Amira added that she is willing to introduce others to the one stop community center where she accesses HIV medications because they are like family to her.
“As a member of the key population community, going to a regular hospital is not safe. Even if I go, some people will start preaching to me about my gender identity and personality. Here, they just accept me as family and I feel at home.”
Amira also gets free treatment for sexually transmitted infections as well as transportation support.
Apart from easy access to HIV services, Mary is also encouraged to remain in treatment through follow up calls from the center.
Another transgender woman, Godiya, added that viral load tests are free at the IHVN supported center.
“They really care a lot about their clients. I started taking HIV medications in December 2019 and I always get free drug refills and viral load tests here at the One Stop Shop.”
An additional service that Emmanuel, a member of the Men who have Sex with Men (MSM) community, receives is delivery of drugs at his door step when he is unable to go to the center.
“When we are unable to go to the facility for treatment, they send it to our doorsteps. I take my HIV medications daily. The last viral load test I did here shows that I am doing well and the virus is undetectable,” he said happily.
“I see the facility as my second home, whenever I have issues, I run to them. Any time I have challenges with my treatment, they guide me on what to do,” he added.
Emmanuel now refers other community members to the center. “Recently, I encouraged some to go there for cryotherapy treatment for anal warts. Many of them turned up, though at first, they were shy,” he said.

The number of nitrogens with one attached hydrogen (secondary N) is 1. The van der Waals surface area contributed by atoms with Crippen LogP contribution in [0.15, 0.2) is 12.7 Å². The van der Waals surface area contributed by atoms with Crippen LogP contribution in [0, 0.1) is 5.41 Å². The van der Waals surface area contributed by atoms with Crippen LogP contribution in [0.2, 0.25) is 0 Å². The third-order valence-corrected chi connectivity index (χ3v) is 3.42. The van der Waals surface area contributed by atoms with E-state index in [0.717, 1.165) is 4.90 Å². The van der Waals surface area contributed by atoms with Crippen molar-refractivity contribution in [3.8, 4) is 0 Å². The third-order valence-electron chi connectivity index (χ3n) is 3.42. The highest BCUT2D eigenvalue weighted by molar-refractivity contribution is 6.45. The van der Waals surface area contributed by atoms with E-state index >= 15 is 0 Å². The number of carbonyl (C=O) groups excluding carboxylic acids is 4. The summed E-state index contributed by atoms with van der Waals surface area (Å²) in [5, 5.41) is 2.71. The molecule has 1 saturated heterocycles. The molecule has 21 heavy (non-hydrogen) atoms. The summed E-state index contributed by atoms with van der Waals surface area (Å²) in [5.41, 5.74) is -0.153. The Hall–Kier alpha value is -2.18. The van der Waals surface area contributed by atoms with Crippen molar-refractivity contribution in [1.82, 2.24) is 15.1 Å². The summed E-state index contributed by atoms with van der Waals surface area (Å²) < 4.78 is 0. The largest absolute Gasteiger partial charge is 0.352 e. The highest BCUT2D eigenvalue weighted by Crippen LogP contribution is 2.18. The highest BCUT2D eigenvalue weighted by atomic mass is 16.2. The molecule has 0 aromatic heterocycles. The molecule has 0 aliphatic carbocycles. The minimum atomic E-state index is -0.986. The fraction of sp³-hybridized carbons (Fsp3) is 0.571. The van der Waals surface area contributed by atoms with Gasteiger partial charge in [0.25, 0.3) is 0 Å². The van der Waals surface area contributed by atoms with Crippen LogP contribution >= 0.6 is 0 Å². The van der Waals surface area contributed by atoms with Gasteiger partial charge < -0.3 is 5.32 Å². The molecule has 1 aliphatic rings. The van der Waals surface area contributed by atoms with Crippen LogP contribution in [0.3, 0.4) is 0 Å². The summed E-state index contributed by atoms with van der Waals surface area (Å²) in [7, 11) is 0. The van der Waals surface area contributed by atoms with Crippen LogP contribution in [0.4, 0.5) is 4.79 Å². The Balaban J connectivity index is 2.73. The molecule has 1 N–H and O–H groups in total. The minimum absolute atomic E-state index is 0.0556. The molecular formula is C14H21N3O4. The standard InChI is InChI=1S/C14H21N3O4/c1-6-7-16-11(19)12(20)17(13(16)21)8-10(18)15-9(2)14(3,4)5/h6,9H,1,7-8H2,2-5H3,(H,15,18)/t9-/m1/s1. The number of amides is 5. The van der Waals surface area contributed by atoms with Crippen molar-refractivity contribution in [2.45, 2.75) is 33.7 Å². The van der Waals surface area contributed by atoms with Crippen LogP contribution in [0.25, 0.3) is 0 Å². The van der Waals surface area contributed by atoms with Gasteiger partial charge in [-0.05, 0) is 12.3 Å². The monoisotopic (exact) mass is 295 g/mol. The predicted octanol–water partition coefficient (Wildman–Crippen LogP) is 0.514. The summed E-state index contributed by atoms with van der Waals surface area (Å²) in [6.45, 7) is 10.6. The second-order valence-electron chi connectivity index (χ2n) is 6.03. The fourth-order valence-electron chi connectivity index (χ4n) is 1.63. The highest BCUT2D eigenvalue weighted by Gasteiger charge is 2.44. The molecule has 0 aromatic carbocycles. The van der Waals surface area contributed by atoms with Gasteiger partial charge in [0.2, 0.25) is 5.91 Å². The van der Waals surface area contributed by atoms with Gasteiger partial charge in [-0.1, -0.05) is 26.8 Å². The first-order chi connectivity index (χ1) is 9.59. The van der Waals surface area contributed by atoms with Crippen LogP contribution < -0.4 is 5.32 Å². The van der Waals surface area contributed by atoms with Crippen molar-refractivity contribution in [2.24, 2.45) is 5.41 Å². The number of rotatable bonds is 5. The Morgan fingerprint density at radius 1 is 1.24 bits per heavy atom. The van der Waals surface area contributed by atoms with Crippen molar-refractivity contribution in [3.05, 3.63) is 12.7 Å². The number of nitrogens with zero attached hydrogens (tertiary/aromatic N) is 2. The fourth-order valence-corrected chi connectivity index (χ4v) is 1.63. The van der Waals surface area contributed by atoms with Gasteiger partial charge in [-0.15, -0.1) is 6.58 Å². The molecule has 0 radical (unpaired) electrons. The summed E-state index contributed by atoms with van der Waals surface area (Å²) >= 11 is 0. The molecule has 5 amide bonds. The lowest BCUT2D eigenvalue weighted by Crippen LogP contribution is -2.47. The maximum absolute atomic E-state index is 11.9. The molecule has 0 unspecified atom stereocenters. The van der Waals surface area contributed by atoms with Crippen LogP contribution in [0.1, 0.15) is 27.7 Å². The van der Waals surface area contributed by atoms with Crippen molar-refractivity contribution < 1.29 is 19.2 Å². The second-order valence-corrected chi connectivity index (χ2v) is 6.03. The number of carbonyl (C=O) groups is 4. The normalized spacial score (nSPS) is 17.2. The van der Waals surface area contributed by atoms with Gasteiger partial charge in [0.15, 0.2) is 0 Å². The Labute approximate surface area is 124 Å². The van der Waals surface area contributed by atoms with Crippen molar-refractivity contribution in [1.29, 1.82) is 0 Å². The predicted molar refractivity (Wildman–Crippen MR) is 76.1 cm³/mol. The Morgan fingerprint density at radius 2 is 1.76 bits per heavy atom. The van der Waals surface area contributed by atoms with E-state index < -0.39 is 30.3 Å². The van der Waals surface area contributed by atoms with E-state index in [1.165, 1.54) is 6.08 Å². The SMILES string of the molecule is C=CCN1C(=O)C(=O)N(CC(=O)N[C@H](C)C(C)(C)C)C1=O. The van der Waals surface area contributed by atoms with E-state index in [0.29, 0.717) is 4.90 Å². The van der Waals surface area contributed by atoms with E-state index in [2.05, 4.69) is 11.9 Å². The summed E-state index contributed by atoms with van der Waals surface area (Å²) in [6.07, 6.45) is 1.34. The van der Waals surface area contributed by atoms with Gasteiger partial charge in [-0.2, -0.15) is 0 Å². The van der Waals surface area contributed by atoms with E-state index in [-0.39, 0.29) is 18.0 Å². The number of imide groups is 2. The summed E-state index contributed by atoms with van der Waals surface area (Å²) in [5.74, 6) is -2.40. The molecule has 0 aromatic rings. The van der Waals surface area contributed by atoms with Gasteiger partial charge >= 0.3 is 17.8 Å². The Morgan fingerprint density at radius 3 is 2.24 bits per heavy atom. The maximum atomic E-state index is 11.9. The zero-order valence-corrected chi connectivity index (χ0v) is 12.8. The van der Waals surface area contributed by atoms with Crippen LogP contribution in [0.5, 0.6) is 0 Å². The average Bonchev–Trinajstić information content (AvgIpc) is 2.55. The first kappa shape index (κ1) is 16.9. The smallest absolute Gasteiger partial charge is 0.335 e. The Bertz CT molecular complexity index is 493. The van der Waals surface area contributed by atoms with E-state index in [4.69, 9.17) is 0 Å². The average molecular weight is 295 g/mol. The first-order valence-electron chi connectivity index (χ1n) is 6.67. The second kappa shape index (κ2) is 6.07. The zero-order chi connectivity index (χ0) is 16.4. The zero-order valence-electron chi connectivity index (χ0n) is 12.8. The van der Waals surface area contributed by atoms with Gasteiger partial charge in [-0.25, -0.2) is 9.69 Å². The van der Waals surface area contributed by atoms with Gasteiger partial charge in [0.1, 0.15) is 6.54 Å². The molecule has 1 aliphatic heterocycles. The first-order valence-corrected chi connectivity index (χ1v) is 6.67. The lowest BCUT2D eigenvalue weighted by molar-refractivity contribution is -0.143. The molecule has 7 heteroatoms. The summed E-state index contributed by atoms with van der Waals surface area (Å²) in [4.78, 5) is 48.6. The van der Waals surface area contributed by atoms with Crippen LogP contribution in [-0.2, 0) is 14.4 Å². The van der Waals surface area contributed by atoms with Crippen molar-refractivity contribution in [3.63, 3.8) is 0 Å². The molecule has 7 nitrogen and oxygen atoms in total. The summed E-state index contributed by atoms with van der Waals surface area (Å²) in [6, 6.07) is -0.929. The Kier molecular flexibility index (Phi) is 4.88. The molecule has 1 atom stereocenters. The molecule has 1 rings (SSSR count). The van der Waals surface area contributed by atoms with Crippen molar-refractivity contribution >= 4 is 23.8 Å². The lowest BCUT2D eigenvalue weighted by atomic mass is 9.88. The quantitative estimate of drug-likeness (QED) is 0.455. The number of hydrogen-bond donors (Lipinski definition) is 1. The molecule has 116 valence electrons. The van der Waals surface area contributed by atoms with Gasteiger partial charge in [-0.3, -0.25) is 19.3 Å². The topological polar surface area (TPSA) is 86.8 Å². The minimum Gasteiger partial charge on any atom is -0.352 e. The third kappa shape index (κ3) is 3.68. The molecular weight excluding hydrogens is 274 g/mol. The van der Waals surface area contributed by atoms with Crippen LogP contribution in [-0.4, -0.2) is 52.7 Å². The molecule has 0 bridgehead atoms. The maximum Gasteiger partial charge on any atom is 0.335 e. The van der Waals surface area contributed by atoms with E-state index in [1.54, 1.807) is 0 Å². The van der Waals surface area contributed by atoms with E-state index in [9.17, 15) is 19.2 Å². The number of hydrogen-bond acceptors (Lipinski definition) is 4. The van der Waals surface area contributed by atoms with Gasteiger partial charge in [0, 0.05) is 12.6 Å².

Constant encouragement from staff at the center is what has kept Chidi, another member of the MSM community, motivated to remain on treatment.
“The staff talk to me and counsel me. Taking drugs every day is not easy. They give me hope,” he said.
IHVN Prevention Lead, Mrs. Comfort Ochigbo, said that the community centers are also supported by the Institute to conduct community outreaches to settlements with high numbers of key population.
Dalhatu, a person who injects drugs says that he first learned PrEP after one of such outreaches to his community in Kpaduma by IHVN supported Reach Care Foundation. Since then, Dalhatu has continued to access PrEP services to prevent HIV.
“I access PrEP services, treatment for sexually transmitted infections and regular HIV testing at the Reach Care Foundation One Stop Shop,” he said.
Mr. Solomon, a counselor at one of the One Stop Shops in Abuja, said that PrEP is only given to clients who are HIV negative.
“For clients who are living with HIV, we give them free condoms and lubricants, teach them condom negotiation skills, and organize support group meetings to encourage them to live healthy lives. Currently, 1,500 key population members and their partners access HIV prevention and treatment services at our center,” he said.
According to IHVN Prevention Lead, Mrs Ochigbo, these one stop shop community centers have continued to improve access to health services to female sex workers, MSM, transgender women and other key populations community members.
“We have 17 one stop shops in the Federal Capital Territory, Nasarawa, Katsina and Rivers States. Combination prevention package of services are offered at these centers include HIV testing services, PrEP, HIV antiretroviral treatment, viral load testing, mental health, gender-based violence services amongst others” she said.